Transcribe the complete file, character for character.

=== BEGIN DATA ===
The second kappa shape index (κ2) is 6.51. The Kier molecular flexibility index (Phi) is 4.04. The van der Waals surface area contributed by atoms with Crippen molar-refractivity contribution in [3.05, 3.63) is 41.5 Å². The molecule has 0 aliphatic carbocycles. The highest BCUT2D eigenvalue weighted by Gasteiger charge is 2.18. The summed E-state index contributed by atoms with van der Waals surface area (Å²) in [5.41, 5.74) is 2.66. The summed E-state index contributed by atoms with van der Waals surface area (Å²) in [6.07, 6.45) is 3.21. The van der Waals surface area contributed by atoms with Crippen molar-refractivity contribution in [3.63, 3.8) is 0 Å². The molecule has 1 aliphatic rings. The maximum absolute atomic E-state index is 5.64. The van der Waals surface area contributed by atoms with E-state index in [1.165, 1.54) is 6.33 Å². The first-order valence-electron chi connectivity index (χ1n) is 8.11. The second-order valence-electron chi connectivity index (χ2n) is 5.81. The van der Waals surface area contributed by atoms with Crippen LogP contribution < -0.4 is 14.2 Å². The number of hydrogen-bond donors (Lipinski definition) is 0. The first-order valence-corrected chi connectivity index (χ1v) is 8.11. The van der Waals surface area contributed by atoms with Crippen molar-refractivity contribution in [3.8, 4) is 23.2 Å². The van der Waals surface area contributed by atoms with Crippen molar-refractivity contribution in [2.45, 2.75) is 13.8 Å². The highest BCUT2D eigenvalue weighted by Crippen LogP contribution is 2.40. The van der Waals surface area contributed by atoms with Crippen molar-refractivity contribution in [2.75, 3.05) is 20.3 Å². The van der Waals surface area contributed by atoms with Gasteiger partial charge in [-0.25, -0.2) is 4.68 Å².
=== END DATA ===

The second kappa shape index (κ2) is 6.51. The Kier molecular flexibility index (Phi) is 4.04. The van der Waals surface area contributed by atoms with Crippen molar-refractivity contribution in [3.05, 3.63) is 41.5 Å². The molecule has 0 aliphatic carbocycles. The highest BCUT2D eigenvalue weighted by Gasteiger charge is 2.18. The summed E-state index contributed by atoms with van der Waals surface area (Å²) in [5.41, 5.74) is 2.66. The summed E-state index contributed by atoms with van der Waals surface area (Å²) in [6.07, 6.45) is 3.21. The van der Waals surface area contributed by atoms with Crippen molar-refractivity contribution in [3.63, 3.8) is 0 Å². The molecule has 1 aliphatic rings. The maximum absolute atomic E-state index is 5.64. The van der Waals surface area contributed by atoms with E-state index in [1.165, 1.54) is 6.33 Å². The first-order valence-electron chi connectivity index (χ1n) is 8.11. The second-order valence-electron chi connectivity index (χ2n) is 5.81. The van der Waals surface area contributed by atoms with Crippen LogP contribution < -0.4 is 14.2 Å². The number of hydrogen-bond donors (Lipinski definition) is 0. The first-order valence-corrected chi connectivity index (χ1v) is 8.11. The van der Waals surface area contributed by atoms with Crippen molar-refractivity contribution in [3.8, 4) is 23.2 Å². The van der Waals surface area contributed by atoms with Crippen molar-refractivity contribution in [2.45, 2.75) is 13.8 Å². The highest BCUT2D eigenvalue weighted by Crippen LogP contribution is 2.40. The van der Waals surface area contributed by atoms with Crippen molar-refractivity contribution in [2.75, 3.05) is 20.3 Å². The van der Waals surface area contributed by atoms with Gasteiger partial charge in [-0.25, -0.2) is 4.68 Å².